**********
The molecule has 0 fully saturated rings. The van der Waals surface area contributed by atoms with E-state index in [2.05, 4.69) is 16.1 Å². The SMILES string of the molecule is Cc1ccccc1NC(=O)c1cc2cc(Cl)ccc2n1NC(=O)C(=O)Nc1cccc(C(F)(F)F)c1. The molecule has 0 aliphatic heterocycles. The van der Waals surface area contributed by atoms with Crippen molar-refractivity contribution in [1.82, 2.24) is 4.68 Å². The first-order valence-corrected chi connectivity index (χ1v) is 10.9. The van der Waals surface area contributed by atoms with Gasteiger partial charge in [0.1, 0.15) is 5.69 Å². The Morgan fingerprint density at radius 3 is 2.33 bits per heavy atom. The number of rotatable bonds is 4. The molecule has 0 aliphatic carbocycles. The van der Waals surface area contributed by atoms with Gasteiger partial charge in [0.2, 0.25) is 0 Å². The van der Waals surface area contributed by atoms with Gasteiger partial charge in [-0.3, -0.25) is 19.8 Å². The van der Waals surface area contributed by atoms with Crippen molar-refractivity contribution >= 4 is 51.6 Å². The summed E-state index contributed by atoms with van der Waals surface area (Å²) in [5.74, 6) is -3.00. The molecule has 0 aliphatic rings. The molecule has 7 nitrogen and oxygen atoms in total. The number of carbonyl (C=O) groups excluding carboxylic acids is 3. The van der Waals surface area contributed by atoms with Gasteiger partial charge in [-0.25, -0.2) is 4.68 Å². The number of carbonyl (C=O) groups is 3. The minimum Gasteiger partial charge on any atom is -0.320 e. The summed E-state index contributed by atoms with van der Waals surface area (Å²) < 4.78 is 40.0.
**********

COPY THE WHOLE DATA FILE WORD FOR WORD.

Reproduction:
The molecule has 0 fully saturated rings. The van der Waals surface area contributed by atoms with E-state index in [2.05, 4.69) is 16.1 Å². The SMILES string of the molecule is Cc1ccccc1NC(=O)c1cc2cc(Cl)ccc2n1NC(=O)C(=O)Nc1cccc(C(F)(F)F)c1. The molecule has 0 aliphatic heterocycles. The van der Waals surface area contributed by atoms with Crippen molar-refractivity contribution in [1.82, 2.24) is 4.68 Å². The first-order valence-corrected chi connectivity index (χ1v) is 10.9. The van der Waals surface area contributed by atoms with Gasteiger partial charge in [0.1, 0.15) is 5.69 Å². The Morgan fingerprint density at radius 3 is 2.33 bits per heavy atom. The number of rotatable bonds is 4. The molecule has 0 aliphatic carbocycles. The van der Waals surface area contributed by atoms with Gasteiger partial charge in [0.2, 0.25) is 0 Å². The van der Waals surface area contributed by atoms with Gasteiger partial charge in [-0.3, -0.25) is 19.8 Å². The van der Waals surface area contributed by atoms with Crippen molar-refractivity contribution >= 4 is 51.6 Å². The summed E-state index contributed by atoms with van der Waals surface area (Å²) in [5.74, 6) is -3.00. The molecule has 0 aliphatic rings. The molecule has 7 nitrogen and oxygen atoms in total. The number of carbonyl (C=O) groups excluding carboxylic acids is 3. The van der Waals surface area contributed by atoms with Gasteiger partial charge in [-0.25, -0.2) is 4.68 Å². The number of carbonyl (C=O) groups is 3. The minimum Gasteiger partial charge on any atom is -0.320 e. The summed E-state index contributed by atoms with van der Waals surface area (Å²) < 4.78 is 40.0.